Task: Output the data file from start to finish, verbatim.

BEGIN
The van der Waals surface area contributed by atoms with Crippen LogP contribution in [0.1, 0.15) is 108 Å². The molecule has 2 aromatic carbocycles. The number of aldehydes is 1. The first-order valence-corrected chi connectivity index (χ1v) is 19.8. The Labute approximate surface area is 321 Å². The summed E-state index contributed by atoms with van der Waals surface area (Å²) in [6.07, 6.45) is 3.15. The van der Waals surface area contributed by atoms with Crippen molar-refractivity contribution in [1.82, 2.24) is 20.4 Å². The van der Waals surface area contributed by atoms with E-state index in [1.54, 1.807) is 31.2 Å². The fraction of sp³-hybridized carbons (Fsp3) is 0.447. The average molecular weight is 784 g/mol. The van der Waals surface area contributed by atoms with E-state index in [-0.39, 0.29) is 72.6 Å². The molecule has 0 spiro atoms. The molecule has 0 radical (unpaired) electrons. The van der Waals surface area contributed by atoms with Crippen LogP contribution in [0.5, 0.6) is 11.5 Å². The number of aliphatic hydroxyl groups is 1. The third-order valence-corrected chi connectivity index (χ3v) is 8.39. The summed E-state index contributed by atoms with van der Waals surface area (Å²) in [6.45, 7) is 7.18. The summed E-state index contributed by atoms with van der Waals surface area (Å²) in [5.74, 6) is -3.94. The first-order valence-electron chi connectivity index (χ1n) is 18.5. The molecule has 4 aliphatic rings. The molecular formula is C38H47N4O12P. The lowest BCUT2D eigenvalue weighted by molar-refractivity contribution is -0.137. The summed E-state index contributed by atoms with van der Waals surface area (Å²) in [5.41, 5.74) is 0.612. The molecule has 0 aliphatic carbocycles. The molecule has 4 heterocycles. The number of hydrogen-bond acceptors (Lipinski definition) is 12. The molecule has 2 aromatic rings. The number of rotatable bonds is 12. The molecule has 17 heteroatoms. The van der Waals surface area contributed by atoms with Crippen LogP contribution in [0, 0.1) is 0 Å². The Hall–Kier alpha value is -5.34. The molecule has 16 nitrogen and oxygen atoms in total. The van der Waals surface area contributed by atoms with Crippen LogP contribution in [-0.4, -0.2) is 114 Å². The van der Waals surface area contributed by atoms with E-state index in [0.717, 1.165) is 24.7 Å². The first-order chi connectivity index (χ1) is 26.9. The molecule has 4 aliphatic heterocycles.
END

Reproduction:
The van der Waals surface area contributed by atoms with Crippen LogP contribution in [0.1, 0.15) is 108 Å². The molecule has 2 aromatic carbocycles. The number of aldehydes is 1. The first-order valence-corrected chi connectivity index (χ1v) is 19.8. The Labute approximate surface area is 321 Å². The summed E-state index contributed by atoms with van der Waals surface area (Å²) in [6.07, 6.45) is 3.15. The van der Waals surface area contributed by atoms with Crippen molar-refractivity contribution in [1.82, 2.24) is 20.4 Å². The van der Waals surface area contributed by atoms with E-state index in [1.54, 1.807) is 31.2 Å². The fraction of sp³-hybridized carbons (Fsp3) is 0.447. The average molecular weight is 784 g/mol. The van der Waals surface area contributed by atoms with E-state index in [-0.39, 0.29) is 72.6 Å². The molecule has 0 spiro atoms. The molecule has 0 radical (unpaired) electrons. The van der Waals surface area contributed by atoms with Crippen LogP contribution in [0.5, 0.6) is 11.5 Å². The number of aliphatic hydroxyl groups is 1. The third-order valence-corrected chi connectivity index (χ3v) is 8.39. The summed E-state index contributed by atoms with van der Waals surface area (Å²) in [6.45, 7) is 7.18. The summed E-state index contributed by atoms with van der Waals surface area (Å²) in [5.74, 6) is -3.94. The first-order valence-electron chi connectivity index (χ1n) is 18.5. The molecule has 4 aliphatic rings. The molecular formula is C38H47N4O12P. The lowest BCUT2D eigenvalue weighted by molar-refractivity contribution is -0.137. The summed E-state index contributed by atoms with van der Waals surface area (Å²) in [5.41, 5.74) is 0.612. The molecule has 0 aliphatic carbocycles. The molecule has 4 heterocycles. The number of hydrogen-bond acceptors (Lipinski definition) is 12. The molecule has 2 aromatic rings. The number of rotatable bonds is 12. The molecule has 17 heteroatoms. The van der Waals surface area contributed by atoms with Crippen LogP contribution in [0, 0.1) is 0 Å². The Hall–Kier alpha value is -5.34. The molecule has 16 nitrogen and oxygen atoms in total. The van der Waals surface area contributed by atoms with Crippen LogP contribution in [-0.4, -0.2) is 114 Å². The van der Waals surface area contributed by atoms with E-state index in [0.717, 1.165) is 24.7 Å². The first-order chi connectivity index (χ1) is 26.9. The molecule has 4 aliphatic heterocycles.